Dodgers manager Dave Roberts announced Sunday that baseball’s preeminent ace, Clayton Kershaw, will make his long-awaited return to Los Angeles’ rotation against the Marlins on Friday. Before landing on the disabled list in late June with a herniated disc in his back, the left-hander was on track for an all-time great season. In addition to posting a 1.79 ERA in 121 pre-injury innings, Kershaw struck out 10.79 batters and walked a microscopic .67 per nine frames, giving him an incredible 16.11 K/BB ratio. The record for a season is a modest-by-comparison 11.63, a figure the Twins’ Phil Hughes put up in 2014.
Kershaw, 28, was clearly the best pitcher in the majors through the end of June and looked poised to ultimately collect his fourth National League Cy Young Award at the conclusion of the season. Now, despite his brilliance this year, the time Kershaw has missed makes racking up any personal hardware look like a long shot. It’s debatable whether that should be the case, however.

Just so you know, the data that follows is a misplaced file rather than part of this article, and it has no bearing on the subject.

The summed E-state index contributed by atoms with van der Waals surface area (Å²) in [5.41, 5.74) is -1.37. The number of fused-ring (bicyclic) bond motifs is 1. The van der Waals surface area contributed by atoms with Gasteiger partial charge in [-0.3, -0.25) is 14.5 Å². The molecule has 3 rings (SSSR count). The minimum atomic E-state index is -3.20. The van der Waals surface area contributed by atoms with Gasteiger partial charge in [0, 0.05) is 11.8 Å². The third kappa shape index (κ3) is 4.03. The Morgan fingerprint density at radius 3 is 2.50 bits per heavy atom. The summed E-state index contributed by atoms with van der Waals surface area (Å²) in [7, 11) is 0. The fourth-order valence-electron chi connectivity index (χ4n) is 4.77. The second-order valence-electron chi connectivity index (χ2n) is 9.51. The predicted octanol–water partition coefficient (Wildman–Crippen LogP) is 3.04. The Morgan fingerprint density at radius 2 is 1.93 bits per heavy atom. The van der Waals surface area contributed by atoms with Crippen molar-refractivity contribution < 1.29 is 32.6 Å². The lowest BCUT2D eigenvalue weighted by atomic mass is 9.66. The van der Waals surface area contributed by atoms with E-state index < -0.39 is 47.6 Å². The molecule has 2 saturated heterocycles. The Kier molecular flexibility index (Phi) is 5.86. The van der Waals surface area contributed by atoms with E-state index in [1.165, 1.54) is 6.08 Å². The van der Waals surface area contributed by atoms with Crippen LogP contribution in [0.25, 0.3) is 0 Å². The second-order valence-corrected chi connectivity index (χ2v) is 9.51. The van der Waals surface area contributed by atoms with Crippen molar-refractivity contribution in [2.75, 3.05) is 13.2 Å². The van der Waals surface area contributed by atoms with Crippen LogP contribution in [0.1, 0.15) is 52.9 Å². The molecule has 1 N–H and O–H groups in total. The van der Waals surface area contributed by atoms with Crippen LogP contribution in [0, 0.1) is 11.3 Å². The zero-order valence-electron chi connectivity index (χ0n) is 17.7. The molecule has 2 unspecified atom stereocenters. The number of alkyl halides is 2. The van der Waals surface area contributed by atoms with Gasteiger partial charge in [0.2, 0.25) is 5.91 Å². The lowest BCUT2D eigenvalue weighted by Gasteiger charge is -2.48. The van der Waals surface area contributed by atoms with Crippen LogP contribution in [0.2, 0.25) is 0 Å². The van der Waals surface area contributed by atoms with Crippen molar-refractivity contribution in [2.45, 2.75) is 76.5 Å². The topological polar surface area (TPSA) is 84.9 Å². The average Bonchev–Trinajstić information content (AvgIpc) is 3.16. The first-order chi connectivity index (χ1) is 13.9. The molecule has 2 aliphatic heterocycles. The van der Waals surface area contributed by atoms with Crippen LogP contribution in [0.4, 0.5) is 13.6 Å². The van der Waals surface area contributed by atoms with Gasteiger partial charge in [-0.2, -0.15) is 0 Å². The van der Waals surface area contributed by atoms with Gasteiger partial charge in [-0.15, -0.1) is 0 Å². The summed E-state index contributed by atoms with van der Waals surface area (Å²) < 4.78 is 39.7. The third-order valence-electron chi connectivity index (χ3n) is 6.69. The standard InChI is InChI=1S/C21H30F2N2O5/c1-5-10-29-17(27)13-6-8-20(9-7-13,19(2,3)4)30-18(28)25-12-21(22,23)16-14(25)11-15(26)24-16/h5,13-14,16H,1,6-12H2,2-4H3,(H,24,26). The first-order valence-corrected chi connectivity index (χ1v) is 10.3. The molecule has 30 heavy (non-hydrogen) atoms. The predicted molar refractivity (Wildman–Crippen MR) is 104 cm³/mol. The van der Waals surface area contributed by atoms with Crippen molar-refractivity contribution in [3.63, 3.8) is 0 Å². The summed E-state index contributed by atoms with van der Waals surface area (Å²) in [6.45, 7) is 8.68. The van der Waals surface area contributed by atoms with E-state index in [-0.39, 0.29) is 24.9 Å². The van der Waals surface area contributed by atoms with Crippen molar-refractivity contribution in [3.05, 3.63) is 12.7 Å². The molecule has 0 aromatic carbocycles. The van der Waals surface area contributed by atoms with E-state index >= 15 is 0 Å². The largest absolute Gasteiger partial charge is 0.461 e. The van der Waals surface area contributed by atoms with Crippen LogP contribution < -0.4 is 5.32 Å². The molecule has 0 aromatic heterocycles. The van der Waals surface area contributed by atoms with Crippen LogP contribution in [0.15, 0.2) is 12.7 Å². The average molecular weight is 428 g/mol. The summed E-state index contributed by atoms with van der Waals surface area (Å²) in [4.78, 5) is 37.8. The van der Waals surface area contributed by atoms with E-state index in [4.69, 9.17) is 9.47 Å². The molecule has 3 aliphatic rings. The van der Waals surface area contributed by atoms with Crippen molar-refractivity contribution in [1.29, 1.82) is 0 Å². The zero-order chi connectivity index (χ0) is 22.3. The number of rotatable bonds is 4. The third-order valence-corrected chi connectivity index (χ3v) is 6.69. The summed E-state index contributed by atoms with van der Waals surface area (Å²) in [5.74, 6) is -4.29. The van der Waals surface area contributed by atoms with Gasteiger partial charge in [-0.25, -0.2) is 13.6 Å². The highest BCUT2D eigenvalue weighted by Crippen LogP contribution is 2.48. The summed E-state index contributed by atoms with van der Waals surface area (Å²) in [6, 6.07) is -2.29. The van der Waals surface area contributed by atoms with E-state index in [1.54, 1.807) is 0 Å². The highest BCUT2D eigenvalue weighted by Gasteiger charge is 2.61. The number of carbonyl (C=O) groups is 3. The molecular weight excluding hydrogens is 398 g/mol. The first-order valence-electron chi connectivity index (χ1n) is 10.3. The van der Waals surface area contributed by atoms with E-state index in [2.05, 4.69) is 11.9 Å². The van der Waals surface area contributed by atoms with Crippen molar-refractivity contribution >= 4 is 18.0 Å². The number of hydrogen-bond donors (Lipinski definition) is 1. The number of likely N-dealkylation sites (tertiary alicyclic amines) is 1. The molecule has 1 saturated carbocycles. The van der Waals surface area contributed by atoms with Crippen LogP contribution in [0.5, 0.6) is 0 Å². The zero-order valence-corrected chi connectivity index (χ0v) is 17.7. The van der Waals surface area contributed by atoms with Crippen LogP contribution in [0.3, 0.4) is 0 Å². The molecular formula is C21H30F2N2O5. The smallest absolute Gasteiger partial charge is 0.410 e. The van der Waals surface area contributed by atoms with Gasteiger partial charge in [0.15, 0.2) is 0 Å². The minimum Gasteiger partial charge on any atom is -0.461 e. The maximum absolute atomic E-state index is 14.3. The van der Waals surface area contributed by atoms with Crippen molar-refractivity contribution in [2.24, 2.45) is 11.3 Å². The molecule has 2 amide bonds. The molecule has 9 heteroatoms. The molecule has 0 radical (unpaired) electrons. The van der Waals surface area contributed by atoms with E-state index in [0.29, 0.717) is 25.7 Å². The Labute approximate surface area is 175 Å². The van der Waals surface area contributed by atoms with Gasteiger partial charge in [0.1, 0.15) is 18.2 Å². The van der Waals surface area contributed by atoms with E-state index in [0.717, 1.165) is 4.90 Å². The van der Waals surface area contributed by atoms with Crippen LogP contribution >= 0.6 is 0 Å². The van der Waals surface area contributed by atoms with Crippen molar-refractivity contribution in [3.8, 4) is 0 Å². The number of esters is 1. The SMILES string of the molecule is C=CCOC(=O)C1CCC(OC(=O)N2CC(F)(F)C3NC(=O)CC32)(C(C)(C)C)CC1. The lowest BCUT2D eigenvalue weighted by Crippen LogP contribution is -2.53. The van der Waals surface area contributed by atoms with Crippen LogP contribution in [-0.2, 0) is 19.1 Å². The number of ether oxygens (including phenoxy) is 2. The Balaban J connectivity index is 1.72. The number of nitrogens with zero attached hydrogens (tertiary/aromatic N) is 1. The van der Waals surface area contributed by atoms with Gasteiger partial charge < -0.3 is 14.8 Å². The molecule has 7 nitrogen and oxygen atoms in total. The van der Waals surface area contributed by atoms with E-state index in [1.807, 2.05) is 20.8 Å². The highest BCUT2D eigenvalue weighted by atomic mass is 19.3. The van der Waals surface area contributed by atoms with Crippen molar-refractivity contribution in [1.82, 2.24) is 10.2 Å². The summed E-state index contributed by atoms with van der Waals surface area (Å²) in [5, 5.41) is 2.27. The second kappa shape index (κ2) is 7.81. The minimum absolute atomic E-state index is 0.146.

If he stays healthy down the stretch, Kershaw will likely close the regular season in the 150-inning range, which would put him far behind fellow NL Cy Young contenders like Max Scherzer, Noah Syndergaard, Jake Arrieta, Kyle Hendricks, Jose Fernandez and Madison Bumgarner, among others. Nevertheless, as FanGraphs’ Dave Cameron (an NL Cy Young voter) detailed Friday, Kershaw has easily outperformed the rest of his league’s elite this season. For instance, Hendricks leads qualifying NL starters in ERA (2.12), yet he has allowed 20 more earned runs than Kershaw in only 38 more innings. Thus, voters will have to weigh whether a truncated season of sheer dominance from Kershaw is superior to a full year of excellence from Hendricks or any of the other aforementioned options.
History suggests that voters tend to place significant value on workhorses, evidenced by the fact that Kershaw (198 1/3 innings in 2014) and former Dodgers closer Eric Gagne (82 1/3 in 2003) are the only two NL pitchers to throw fewer than 200 frames in a Cy Young-winning season since 1990. Still, Kershaw will finish 2016 with videogamelike numbers, and both results- and FIP-based WAR indicate that he has been among the most valuable pitchers in the NL despite a two-plus-month absence. Unfortunately for Kershaw, his extraordinary output over a limited number of innings might not be enough for him to garner serious Cy Young consideration. Do you think it should?